Grand­par­ents again

El­ders rais­ing grand­chil­dren in­creas­ingly com­mon in Ok­la­homa

The Oklahoman (Sunday) - - FRONT PAGE - BY JU­LIANA KEEP­ING Staff Writer jkeep­ing@ok­la­homan.com

Bev­erly Dow remembers the call from child wel­fare.

“Did my son-in-law kill my daugh­ter?” she asked, brac­ing her­self.

No, was the re­sponse. But her five grand­chil­dren were be­ing starved to death.

Dow picked them up and brought them to her home, where they have been ever since that cold day in Fe­bru­ary 2012. As fast as she could get food onto their plates, it was gone.

“We’re not go­ing to get any­thing else to eat,” Jaelon, then 7, told his broth­ers and sisters, urg­ing them to eat fast.

“Their clothes were filthy. They were filthy,” Dow recalled. “It took us a week to get the dirt off of these chil­dren. I’m not ex­ag­ger­at­ing. A week. They were cry­ing. They were hun­gry.”

Dow, over­whelmed and an­gry at her own chil­dren, sat down and cried.

But in the years since, she’s got­ten stronger. She’s had to. The five chil­dren she took in 2012 joined three oth­ers she adopted from an­other daugh­ter in 2008. Dow, 56, and her hus­band, Howard, 52, are to­gether rais­ing eight grand­chil­dren, age 6 to 14, a sce­nario that in re­cent years has be­come more com­mon, ex­perts say.

Ac­cord­ing to U.S. Cen­sus Bureau’s 2016

Amer­i­can Com­mu­nity Sur­vey, there are 2.5 mil­lion Amer­i­can fam­i­lies in which the grand­par­ents are rais­ing grand­chil­dren, up from 2.4 mil­lion a decade ago. In Ok­la­homa, there are 88,443 fam­i­lies like the Dows, up from75,586 ten years ago.

Par­ents are los­ing cus­tody of chil­dren for three main rea­sons, said Terry Mulkey, of Ag­ing Ser­vices Inc. of Cleve­land County, who for the last five years has su­per­vised a voucher pro­gram for grand­par­ents rais­ing grand­chil­dren.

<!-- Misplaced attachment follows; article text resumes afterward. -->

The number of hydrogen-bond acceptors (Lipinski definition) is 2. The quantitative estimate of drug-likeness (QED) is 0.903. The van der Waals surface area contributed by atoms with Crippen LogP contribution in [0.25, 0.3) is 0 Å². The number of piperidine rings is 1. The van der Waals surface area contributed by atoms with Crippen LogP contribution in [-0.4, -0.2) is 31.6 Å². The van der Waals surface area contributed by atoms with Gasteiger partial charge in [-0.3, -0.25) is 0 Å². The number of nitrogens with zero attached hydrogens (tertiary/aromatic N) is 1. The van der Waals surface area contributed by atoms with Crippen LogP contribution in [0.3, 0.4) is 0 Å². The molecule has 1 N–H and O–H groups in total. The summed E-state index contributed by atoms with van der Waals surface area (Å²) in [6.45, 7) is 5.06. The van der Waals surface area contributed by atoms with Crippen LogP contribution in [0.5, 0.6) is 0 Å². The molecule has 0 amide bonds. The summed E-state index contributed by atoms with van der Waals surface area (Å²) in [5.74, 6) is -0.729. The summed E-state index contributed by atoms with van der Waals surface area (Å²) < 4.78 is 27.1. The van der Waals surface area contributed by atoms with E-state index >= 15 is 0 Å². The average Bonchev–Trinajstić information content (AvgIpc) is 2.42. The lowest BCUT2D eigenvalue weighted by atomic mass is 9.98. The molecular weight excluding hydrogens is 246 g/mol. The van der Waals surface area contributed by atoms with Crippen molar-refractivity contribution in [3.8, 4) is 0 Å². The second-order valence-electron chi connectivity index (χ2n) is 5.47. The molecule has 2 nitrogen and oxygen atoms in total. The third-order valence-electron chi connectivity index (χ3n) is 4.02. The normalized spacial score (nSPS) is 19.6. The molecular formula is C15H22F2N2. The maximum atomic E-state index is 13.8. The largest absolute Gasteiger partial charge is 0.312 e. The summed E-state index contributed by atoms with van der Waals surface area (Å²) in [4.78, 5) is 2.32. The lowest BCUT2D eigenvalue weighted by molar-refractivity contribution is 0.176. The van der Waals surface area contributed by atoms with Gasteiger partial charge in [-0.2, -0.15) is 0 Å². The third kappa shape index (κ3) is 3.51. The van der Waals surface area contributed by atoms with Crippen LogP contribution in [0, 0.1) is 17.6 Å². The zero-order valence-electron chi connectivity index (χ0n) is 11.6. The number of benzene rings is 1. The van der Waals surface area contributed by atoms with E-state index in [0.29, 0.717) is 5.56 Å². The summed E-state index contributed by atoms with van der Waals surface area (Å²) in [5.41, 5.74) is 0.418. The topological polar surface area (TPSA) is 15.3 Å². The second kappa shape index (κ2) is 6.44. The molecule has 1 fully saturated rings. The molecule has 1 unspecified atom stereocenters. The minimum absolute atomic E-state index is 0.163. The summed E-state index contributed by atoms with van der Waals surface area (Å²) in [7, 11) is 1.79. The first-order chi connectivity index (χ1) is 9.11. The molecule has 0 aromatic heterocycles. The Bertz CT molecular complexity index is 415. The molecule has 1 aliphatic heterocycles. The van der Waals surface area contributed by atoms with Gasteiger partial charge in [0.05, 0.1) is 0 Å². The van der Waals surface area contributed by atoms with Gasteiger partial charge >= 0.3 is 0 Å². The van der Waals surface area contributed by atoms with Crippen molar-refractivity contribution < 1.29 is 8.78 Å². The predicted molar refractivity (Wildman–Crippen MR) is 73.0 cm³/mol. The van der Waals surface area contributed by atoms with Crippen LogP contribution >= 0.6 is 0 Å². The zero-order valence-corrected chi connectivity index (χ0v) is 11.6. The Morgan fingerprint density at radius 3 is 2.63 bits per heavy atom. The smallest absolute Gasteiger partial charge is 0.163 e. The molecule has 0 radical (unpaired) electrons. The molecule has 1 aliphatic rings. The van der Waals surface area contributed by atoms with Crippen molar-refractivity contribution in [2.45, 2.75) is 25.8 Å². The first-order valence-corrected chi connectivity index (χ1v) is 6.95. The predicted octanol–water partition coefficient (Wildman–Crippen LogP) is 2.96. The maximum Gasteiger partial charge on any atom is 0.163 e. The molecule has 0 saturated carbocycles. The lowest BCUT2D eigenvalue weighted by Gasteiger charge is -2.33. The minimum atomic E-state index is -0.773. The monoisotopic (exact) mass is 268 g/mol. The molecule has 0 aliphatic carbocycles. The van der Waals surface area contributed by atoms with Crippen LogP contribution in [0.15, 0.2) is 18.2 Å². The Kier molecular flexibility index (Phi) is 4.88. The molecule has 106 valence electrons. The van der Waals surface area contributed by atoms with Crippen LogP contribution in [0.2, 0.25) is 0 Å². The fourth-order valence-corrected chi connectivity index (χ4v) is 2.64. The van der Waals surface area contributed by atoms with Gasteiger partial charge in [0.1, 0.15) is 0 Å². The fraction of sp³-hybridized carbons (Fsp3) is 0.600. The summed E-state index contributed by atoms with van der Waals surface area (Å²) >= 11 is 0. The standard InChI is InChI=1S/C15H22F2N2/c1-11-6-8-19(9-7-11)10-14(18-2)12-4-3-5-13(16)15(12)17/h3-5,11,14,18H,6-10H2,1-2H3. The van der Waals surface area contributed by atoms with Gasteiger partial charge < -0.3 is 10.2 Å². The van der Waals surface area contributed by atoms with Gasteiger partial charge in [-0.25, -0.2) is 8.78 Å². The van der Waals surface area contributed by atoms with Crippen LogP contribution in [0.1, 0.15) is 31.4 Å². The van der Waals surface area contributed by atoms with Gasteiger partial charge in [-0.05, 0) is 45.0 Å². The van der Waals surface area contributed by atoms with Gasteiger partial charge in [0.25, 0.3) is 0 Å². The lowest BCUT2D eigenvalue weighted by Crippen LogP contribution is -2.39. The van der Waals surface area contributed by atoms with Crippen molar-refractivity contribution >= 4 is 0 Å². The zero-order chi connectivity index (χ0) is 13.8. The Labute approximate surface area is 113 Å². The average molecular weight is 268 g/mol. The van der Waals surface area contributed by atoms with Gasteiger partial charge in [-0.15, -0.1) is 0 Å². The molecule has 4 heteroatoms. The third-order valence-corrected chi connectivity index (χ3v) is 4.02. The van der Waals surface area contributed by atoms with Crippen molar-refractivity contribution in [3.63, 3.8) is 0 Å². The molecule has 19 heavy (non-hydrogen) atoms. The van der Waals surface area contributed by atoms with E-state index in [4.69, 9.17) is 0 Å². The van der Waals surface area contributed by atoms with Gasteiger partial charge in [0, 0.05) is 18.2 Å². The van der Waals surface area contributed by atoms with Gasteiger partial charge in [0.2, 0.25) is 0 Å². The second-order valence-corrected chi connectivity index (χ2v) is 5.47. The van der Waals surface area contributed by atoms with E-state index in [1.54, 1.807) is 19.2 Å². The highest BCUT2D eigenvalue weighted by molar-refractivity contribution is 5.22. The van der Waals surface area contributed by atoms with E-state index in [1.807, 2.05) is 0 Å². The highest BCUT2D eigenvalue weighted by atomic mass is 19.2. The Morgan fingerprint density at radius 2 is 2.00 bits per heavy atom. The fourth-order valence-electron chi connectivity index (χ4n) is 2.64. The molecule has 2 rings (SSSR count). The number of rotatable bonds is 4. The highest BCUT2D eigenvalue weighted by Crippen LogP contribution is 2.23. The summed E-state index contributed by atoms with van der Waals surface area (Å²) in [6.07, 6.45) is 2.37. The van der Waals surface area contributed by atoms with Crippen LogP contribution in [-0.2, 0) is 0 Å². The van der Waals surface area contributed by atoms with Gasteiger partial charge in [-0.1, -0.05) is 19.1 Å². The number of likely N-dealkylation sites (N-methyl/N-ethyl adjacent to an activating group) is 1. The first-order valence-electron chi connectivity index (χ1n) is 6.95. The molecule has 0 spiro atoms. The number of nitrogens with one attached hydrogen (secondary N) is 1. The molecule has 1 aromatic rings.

“It’s ei­ther they’re in­car­cer­ated, they’re drug ad­dicts, or they just don’t care,” Mulkey said.

Ok­la­homa’s high rate of fe­male in­car­cer­a­tion, closely tied to ad­dic­tion and tough drug sen­tenc­ing, helps drive cre­ation of grand­fam­i­lies, ad­vo­cates say.

Groups like Ag­ing Ser­vices Inc., are step­ping up to help this grow­ing pop­u­la­tion.

Ag­ing Ser­vices dis­trib­utes vouch­ers in Cleve­land, Cana­dian, Lo­gan and Ok­la­homa coun­ties that grand­fam­i­lies use in a var­ity of ways. Some use the voucher to hire child­care, while oth­ers use it for things like equine ther­apy or swim les­sons for their grand­chil­dren, while oth­ers have re­lied on the vouch­ers to pay for child­care while un­der­go­ing their own medical pro­ce­dures.

The pro­gram is pop­u­lar and usu­ally runs out of fund­ing half way into the fis­cal year, said Mulkey.

Help and hope

The Ok­la­homan in­ter­viewed grand­par­ents from three dif­fer­ent fam­i­lies where par­ents have lost cus­tody of chil­dren for is­sues rang­ing from ad­dic­tion to men­tal ill­ness to child abuse.

All said they were de­ter­mined to keep their grand­chil­dren out of the fos­ter care sys­tem and the fam­ily in­tact.

They said they ap­pre­ci­ate the help they re­ceive, but still fre­quently find them­selves drown­ing in red tape when ap­ply­ing for as­sis­tance and some­times strug­gling to even put food on the ta­ble.